Minority mentoring replaced with broader program

Elaine Helm

Northwestern’s minority mentoring program, offered through the Multicultural Center, has been cut this year. But a new program called First Year Involvement, open to freshmen regardless of ethnicity, will take its place.

FYI program administrators invited freshmen living in Bobb Hall, McCulloch Hall, Elder Hall and Allison Hall to participate. About 135 students have registered for the seven-week, non-credit class to date, according to Communication junior Siris Rivas who developed the program’s curriculum.

Next year, the program will be open to all first-year students.

Rivas, who participated in the minority mentoring program as a freshman and served as a sophomore mentor last year, said many non-minority students expressed interest in mentoring while she was involved.

“I’m all about increasing community here,” she said. “We are showing (freshmen) that there a lot of positive outcomes to being involved strategically.”

FYI’s curriculum will emphasize using students’ goals and understandings of their own strengths to decide what activities and student groups to join, Rivas said. The program’s classes will begin Sept. 30 and meet weekly in the participating residence halls.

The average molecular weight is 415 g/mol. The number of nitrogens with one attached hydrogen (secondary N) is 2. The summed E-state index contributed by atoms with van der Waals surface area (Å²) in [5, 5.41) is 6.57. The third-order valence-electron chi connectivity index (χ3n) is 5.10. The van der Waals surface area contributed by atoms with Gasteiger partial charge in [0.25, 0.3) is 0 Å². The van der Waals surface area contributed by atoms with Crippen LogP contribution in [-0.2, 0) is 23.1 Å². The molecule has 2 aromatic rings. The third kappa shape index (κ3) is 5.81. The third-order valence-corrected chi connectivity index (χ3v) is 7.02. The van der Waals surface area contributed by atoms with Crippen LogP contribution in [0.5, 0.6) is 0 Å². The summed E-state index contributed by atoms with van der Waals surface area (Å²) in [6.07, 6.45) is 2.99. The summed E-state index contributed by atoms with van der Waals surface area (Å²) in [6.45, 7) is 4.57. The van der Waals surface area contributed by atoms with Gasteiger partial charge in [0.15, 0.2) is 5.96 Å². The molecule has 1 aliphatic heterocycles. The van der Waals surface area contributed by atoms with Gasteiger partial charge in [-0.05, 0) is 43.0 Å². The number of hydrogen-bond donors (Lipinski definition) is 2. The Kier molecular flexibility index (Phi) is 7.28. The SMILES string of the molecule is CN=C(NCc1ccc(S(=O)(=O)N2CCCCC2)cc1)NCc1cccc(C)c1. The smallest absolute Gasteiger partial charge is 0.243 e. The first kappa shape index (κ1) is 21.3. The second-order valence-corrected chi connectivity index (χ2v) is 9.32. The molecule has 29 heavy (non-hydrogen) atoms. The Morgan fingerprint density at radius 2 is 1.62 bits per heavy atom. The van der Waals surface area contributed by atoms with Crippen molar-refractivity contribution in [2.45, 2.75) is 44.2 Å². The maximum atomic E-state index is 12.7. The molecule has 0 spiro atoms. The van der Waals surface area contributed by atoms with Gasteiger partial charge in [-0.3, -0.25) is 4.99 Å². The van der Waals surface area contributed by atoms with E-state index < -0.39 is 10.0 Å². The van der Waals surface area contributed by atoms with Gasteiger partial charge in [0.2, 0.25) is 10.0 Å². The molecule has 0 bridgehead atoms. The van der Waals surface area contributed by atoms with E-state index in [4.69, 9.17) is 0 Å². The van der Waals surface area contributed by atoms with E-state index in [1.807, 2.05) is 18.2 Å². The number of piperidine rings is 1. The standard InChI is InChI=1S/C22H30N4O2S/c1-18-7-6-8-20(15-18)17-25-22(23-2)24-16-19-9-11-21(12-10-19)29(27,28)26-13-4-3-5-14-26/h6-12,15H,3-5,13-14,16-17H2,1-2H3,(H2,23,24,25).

Tamara Kagel, Associated Student Government’s academic vice president, said she is nervous FYI will not adequately replace the minority mentoring program because the two have different agendas.

“The minority mentoring program was about helping students find out whether they wanted to be involved, and, if not, then supporting them anyway,” said Kagel, a Communication junior.

FYI sounds good for future leaders, she said, but said the program does not target those students who need it most. Kagel also said she worried minority students who do not live in dorms involved in FYI this year will feel marginalized.

When running for office last spring, Kagel made advising and mentoring part of her platform. Despite recent advances, such as the revamping of advising in the Weinberg College of Arts and Sciences, she characterized NU’s mentoring and advising programs as “not adequate.”

Alan Fu, chairman of the Asian American Advisory Board, said he is working with Asian American Student Services to develop a big brother and big sister mentoring program for Asian-American students that could be implemented this quarter.

“By the end of the year,” he said, “we will have developed a fully structured mentoring program that might even involve alumni.”

Fu, a Weinberg senior, speculated that other students and officials with African American Student Affairs and Hispanic/Latino Student Services would develop similar programs.

Mary Desler, associate vice president for student affairs, said FYI provides all students the opportunity to take advantage of mentoring services.

“We thought that making connections was valuable for all freshmen,” she said. “I don’t think anything is lost.”